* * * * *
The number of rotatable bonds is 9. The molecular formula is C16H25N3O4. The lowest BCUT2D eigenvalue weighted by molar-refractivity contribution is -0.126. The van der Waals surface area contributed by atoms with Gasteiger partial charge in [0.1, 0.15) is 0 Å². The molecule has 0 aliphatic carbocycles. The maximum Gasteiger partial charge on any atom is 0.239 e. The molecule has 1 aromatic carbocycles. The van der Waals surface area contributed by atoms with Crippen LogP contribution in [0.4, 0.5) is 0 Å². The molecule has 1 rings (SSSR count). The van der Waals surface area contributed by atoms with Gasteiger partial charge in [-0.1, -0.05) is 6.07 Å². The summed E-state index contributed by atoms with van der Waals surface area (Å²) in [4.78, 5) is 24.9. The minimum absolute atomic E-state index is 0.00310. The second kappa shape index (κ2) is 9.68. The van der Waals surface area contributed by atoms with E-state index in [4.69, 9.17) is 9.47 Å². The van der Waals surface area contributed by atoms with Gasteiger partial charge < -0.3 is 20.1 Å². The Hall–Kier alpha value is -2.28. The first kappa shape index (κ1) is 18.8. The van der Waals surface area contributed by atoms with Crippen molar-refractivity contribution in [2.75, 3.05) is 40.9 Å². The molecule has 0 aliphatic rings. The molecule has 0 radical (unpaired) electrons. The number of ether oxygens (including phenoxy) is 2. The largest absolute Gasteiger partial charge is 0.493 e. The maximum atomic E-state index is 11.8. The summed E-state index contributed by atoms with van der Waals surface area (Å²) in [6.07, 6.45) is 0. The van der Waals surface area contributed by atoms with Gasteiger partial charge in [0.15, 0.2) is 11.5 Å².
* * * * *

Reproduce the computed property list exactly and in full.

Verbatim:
The number of rotatable bonds is 9. The molecular formula is C16H25N3O4. The lowest BCUT2D eigenvalue weighted by molar-refractivity contribution is -0.126. The van der Waals surface area contributed by atoms with Gasteiger partial charge in [0.1, 0.15) is 0 Å². The molecule has 0 aliphatic carbocycles. The maximum Gasteiger partial charge on any atom is 0.239 e. The molecule has 1 aromatic carbocycles. The van der Waals surface area contributed by atoms with Crippen LogP contribution in [0.4, 0.5) is 0 Å². The molecule has 1 rings (SSSR count). The van der Waals surface area contributed by atoms with Gasteiger partial charge in [-0.1, -0.05) is 6.07 Å². The summed E-state index contributed by atoms with van der Waals surface area (Å²) in [4.78, 5) is 24.9. The minimum absolute atomic E-state index is 0.00310. The second kappa shape index (κ2) is 9.68. The van der Waals surface area contributed by atoms with E-state index in [4.69, 9.17) is 9.47 Å². The van der Waals surface area contributed by atoms with Gasteiger partial charge < -0.3 is 20.1 Å². The Hall–Kier alpha value is -2.28. The first kappa shape index (κ1) is 18.8. The van der Waals surface area contributed by atoms with Crippen molar-refractivity contribution in [2.75, 3.05) is 40.9 Å². The molecule has 0 aliphatic rings. The molecule has 0 radical (unpaired) electrons. The number of ether oxygens (including phenoxy) is 2. The largest absolute Gasteiger partial charge is 0.493 e. The maximum atomic E-state index is 11.8. The summed E-state index contributed by atoms with van der Waals surface area (Å²) in [6.07, 6.45) is 0. The van der Waals surface area contributed by atoms with Gasteiger partial charge in [0.15, 0.2) is 11.5 Å².